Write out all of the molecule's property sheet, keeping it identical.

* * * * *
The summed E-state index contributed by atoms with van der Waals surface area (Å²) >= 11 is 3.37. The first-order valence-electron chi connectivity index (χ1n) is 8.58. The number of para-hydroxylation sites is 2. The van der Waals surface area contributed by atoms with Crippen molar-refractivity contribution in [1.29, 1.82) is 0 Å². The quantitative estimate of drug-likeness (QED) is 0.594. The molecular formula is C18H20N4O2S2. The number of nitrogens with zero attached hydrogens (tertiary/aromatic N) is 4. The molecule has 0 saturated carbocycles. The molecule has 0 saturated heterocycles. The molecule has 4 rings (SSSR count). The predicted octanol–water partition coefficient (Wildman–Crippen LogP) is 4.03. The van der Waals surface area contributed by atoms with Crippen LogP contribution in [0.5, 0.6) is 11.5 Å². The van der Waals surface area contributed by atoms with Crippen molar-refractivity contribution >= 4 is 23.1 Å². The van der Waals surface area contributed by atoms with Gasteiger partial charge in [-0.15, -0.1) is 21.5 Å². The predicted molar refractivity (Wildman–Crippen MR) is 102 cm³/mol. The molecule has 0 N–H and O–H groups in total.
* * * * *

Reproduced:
The summed E-state index contributed by atoms with van der Waals surface area (Å²) >= 11 is 3.37. The first-order valence-electron chi connectivity index (χ1n) is 8.58. The number of para-hydroxylation sites is 2. The van der Waals surface area contributed by atoms with Crippen molar-refractivity contribution in [1.29, 1.82) is 0 Å². The quantitative estimate of drug-likeness (QED) is 0.594. The molecular formula is C18H20N4O2S2. The number of nitrogens with zero attached hydrogens (tertiary/aromatic N) is 4. The molecule has 0 saturated carbocycles. The molecule has 0 saturated heterocycles. The molecule has 4 rings (SSSR count). The predicted octanol–water partition coefficient (Wildman–Crippen LogP) is 4.03. The van der Waals surface area contributed by atoms with Crippen LogP contribution in [0.5, 0.6) is 11.5 Å². The van der Waals surface area contributed by atoms with Crippen molar-refractivity contribution >= 4 is 23.1 Å². The van der Waals surface area contributed by atoms with Gasteiger partial charge in [-0.15, -0.1) is 21.5 Å². The predicted molar refractivity (Wildman–Crippen MR) is 102 cm³/mol. The molecule has 0 N–H and O–H groups in total.